Help our local partners realise their vision of hope for their communities
Since the development of the worldwide web 32 years ago, the internet has transformed the modern world and global communications. And during the worldwide pandemic lockdown in 2020, the necessity and multiple benefits of internet communication became clear, not just for individuals, but for companies, corporations and charities.
At HART, direct communication with our partners, hearing their voices, and identifying their priorities, are key to our vision and work. Nothing can replace the effectiveness of face to face encounter for building relationships or understanding context and needs, but when partners are scattered in some of the remotest and most conflicted corners of the planet – and particularly when travel has been curtailed in this new Covid-world reality – the internet has become an essential tool for communication and maintaining contact. However, it is precisely in places such as those with which we are engaged that we face difficulty. For not only can quality or availability of a signal deeply impact conversational capacity, but in some situations such as the coups in Sudan and Burma, the internet is actively cut, so depriving people of communicating to others outside the country what is happening on the ground and what are their immediate needs and priorities.
The internet is now embedded in the life of modern society and billions of people are connected. The importance of the internet for people’s lives has grown exponentially, so that web access is now a prerequisite for many of the UN’s Sustainable Development Goals, including supporting education and reducing inequalities, driving economic growth and boosting health outcomes. Despite this, according to Digital Trends, 60 percent of the world’s population does not have access to the internet, and most of these are in the developing world. In the Least Developed Nations, only one in every 10 individuals has regular access to the internet. And there are several countries such as China or Burma/Myanmar that attempt to restrict or control the content to which users have access.
In a 2020 article, the inventor of the internet, Sir Tom Berners-Lee wrote that he always believed that “the web should not be owned by any single individual, corporation, or government. It had to belong to everyone.” In fact, he wrote, it was created “for humanity,” on the basis of values that are enshrined in the Charter of Fundamental Rights – the rights to free expression and association, human dignity, the protection of personal data, non-discrimination and gender equality, the right to education, and the freedom to work and conduct a business. These universal human rights are woven into the worldwide web and its purpose and function.
In July 2016, the UN issued a declaration (Resolution A/HRC/32/L.20), declaring – on the basis that the internet is essential to communication and economic development in the modern world – that “online freedom” is a “human right” that must be protected. It called for “a comprehensive human rights-based approach when providing and expanding access to the internet and for the internet to be open, accessible and nurtured.” Sadly, the resolution did not receive universal backing, with several countries rejecting the resolution. Notably, Russia, China and South Africa.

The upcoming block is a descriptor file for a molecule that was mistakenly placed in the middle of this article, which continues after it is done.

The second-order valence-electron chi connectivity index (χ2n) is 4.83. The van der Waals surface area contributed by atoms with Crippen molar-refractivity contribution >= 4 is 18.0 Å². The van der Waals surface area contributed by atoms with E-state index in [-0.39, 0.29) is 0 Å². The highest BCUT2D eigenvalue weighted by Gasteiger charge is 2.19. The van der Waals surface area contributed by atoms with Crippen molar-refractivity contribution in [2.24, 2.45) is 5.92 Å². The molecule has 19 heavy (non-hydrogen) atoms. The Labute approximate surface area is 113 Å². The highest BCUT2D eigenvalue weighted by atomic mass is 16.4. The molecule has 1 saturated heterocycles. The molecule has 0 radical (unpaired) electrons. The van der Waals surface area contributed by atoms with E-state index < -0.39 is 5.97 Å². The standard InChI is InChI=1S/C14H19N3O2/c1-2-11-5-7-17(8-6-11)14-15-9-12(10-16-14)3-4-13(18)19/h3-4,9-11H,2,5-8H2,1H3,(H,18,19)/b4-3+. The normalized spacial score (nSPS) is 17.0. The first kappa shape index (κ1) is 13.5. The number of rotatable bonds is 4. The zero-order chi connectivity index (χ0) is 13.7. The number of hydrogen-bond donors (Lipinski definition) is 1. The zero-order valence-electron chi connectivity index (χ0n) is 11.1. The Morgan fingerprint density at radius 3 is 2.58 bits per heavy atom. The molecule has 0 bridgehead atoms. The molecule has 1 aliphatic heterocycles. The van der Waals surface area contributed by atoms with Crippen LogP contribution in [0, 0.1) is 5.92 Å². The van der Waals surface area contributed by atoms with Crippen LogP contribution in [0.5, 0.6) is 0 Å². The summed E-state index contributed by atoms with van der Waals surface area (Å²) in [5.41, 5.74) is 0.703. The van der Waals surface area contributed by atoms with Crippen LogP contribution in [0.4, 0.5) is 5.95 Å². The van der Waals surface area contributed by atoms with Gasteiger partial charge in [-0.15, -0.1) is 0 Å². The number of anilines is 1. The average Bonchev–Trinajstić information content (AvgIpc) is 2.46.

When people are faced with frequent environmental catastrophes or at high risk of political violence and instability, as is the case with most of our partner countries, the need for efficient and effective communication becomes even more important for all sectors. The UN has a goal to deliver universal internet access. This may seem a lofty ambition. However, the Alliance for Affordable Internet, an initiative of the Web Foundation, has calculated that around 430 billion US Dollars of additional investment would be needed over 10 years to hit this target. When one considers that the world spends this amount on carbonated soft drinks every year, the it becomes clear that such a target is achievable. And the positive economic and social returns on such an investment for millions of people globally, would be truly remarkable. The transformation of India’s economy by its digital ‘revolution’ is a good example.
Every time we are able to communicate online with our partners in remote corners of Africa and Asia, especially when they are facing situations of conflict or environmental catastrophe, it allows us to assess and respond to immediate needs, but it also enables us to provide immediate and transformational moral support and encouragement in situations of great hardship and suffering. HART supports any initiatives, whether by governments, companies, civil society, or citizens, to work together towards an inclusive digital future, where internet access is understood — and realised — as a basic human right.
https://webfoundation.org/2020/10/its-time-to-recognise-internet-access-as-a-human-right/ -Sir Tom Berners-Lee. 28 October 2020
https://www.businessinsider.com/un-says-internet-access-is-a-human-right-2016-7?r=US&IR=T -Jim Sandle, 23 July 2016.